Film review: ‘The Internship’ a Two-Hour Google Ad with Few Laughs

The Internship 3Product placements have been part of moviemaking since the silent era. But in the digital-age buddy flick The Internship a tie-in becomes a tie-down as Google becomes so much more than part of the scenery.

Yes, Vince Vaughn (who had the idea for this story and co-wrote the script with Jared Stern) and Owen Wilson are together again, but the comedy gold they mined in 2005’s Wedding Crashers has largely turned to dross. And while the search engine giant is beloved by many (not everyone of course) the film is such a gooey love song to Google even the most forgiving (or corporate-friendly) among us should have trouble digesting it.

The Internship 7Here’s the fishes-out-of-water setup: Billy (Vaughn) and Nick (Wilson) are old-school salesmen whose livelihoods are rendered obsolete by the digital age (I share your pain, guys).  Their smooth presentational skills (which provide some of the film’s funniest moments as the duo struggle with modern communications in the children’s section of a public library) get them into the highly competitive Google internship program, though.

The freshly-minted Nooglers (that’s Google-speak for “interns”) may be newbies to this land of algorithms, but you just know the bites they take out of life will be more important than the bytes they know nothing about. And yes, there’s potential romance in the form of executive Dana (Rose Byrne) and a full-of-himself villain named Graham (Max Minghella) so the stale buddy movie staples are also present.

The Internship 6Even Will Ferrell in an uncredited role he was likely born to play – a sleazy mattress salesman – fails to ignite the comedy flame Vaughn, Stern, director Shawn Levy and their colleagues must have figured it would spark. That’s not to say Ferrell or anyone else in the picture gives a bad performance; it’s just that the storyline is as worn out as the Flashdance references Billy makes to his young colleagues.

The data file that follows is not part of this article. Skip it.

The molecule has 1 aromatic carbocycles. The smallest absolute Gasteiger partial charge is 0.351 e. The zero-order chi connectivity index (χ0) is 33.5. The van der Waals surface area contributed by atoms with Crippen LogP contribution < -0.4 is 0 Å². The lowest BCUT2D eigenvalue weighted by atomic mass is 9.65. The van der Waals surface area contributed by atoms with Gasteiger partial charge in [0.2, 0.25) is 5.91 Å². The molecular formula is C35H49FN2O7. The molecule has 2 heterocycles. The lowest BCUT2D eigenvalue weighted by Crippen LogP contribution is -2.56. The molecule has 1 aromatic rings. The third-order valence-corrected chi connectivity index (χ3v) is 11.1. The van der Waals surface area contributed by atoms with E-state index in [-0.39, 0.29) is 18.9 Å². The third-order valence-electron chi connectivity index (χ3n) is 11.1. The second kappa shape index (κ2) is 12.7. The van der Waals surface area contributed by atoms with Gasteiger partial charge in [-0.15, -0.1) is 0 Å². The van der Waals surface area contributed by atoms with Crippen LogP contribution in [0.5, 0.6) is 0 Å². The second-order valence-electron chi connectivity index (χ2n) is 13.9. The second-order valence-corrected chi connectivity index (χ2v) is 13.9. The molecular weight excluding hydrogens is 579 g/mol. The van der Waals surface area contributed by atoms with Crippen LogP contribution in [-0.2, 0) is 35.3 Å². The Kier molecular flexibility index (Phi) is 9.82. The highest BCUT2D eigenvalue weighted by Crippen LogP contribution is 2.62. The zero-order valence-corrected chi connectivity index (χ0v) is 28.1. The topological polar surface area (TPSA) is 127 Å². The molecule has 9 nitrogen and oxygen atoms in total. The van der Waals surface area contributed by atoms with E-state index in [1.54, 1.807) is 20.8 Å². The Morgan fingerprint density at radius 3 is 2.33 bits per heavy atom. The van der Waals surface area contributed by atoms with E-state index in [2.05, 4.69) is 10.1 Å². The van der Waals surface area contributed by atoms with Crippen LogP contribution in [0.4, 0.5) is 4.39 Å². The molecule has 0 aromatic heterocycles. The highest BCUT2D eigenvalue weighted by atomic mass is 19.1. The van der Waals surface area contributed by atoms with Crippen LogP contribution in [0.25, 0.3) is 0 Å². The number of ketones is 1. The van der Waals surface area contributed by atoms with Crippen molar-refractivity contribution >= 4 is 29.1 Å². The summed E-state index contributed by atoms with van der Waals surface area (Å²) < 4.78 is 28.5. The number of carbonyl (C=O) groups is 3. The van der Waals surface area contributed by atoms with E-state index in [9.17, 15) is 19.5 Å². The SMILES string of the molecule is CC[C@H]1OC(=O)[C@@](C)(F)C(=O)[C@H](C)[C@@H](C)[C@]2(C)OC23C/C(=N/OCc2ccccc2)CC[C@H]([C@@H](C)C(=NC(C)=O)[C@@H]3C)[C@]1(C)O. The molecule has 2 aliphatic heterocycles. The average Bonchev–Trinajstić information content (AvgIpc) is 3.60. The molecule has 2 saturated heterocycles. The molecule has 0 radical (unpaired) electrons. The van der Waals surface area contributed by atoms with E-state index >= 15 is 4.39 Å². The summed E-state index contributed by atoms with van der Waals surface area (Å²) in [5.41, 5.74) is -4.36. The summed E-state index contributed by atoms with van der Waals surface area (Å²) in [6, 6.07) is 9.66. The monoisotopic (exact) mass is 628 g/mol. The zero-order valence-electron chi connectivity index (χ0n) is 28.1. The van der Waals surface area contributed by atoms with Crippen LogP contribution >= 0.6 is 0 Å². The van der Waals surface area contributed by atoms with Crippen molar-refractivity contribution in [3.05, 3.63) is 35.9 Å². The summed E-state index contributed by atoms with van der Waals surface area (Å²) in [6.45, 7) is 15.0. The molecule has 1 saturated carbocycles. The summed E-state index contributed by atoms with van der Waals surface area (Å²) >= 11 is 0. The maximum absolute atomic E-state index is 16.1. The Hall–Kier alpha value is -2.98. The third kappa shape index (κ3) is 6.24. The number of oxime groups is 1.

The movie is certainly a sunny and upbeat feature; it’s not cynical, which is probably one of the reasons Google was so happy to cooperate with the filmmakers on this obvious valentine to their company. But even as a summertime formulaic popcorn flick The Internship fails to provide enough laughs to forgive the pervasive promotion of (to quote the fawning press notes for this release) “a place where dreams become reality.”

The Internship 1The Internship ( opens nationally in wide release today (June 7). For locations and show times in the Nashville area check the websites of Regal Cinemas (, Carmike Cinemas ( and Malco Theatres ( Rated PG-13 for sexuality, some crude humor, partying and language, 119 min. Directed by Shawn Levy; written by Vince Vaughn and Jared Stern, based on a story by Mr. Vaughn. Starring Vince Vaughn, Owen Wilson, Rose Byrne, Max Minghella, Aasif Mandvi, Josh Brener, Dylan O’Brien, Will Ferrell, Tobit Raphael , Tiya Sircar and Jessica Szohr.


*Photos by Phil Bray courtesy 20th Century Fox.

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About Evans Donnell

Evans Donnell is the chief theater, film and opera critic as well as co-founder of ArtsNash. He wrote reviews and features about theater, opera and classical music for The Tennessean from 2002 to 2011. He was the theater, film and opera critic for from 2011 to 2012. Donnell has also contributed to The Sondheim Review, Back Stage, The City Paper (Nashville), the Nashville Banner, The (Bowling Green, Ky.) Daily News and several other publications since beginning his professional journalism career in 1985 with The Lebanon (Tenn.) Democrat. He was selected as a fellow for the 2004 National Critics Institute at the Eugene O’Neill Theater Center, and for National Endowment for the Arts (NEA) arts journalism institutes for theater and musical theater at the USC Annenberg School for Communication and Journalism in 2006 and classical music and opera at the Columbia University School of Journalism in 2009. He has also been an actor (member of Actors Equity Association and SAG-AFTRA), founding and running AthensSouth Theatre from 1996 to 2001 and appearing in Milos Forman's "The People vs Larry Flynt" among other credits. Donnell is a member of the American Theatre Critics Association (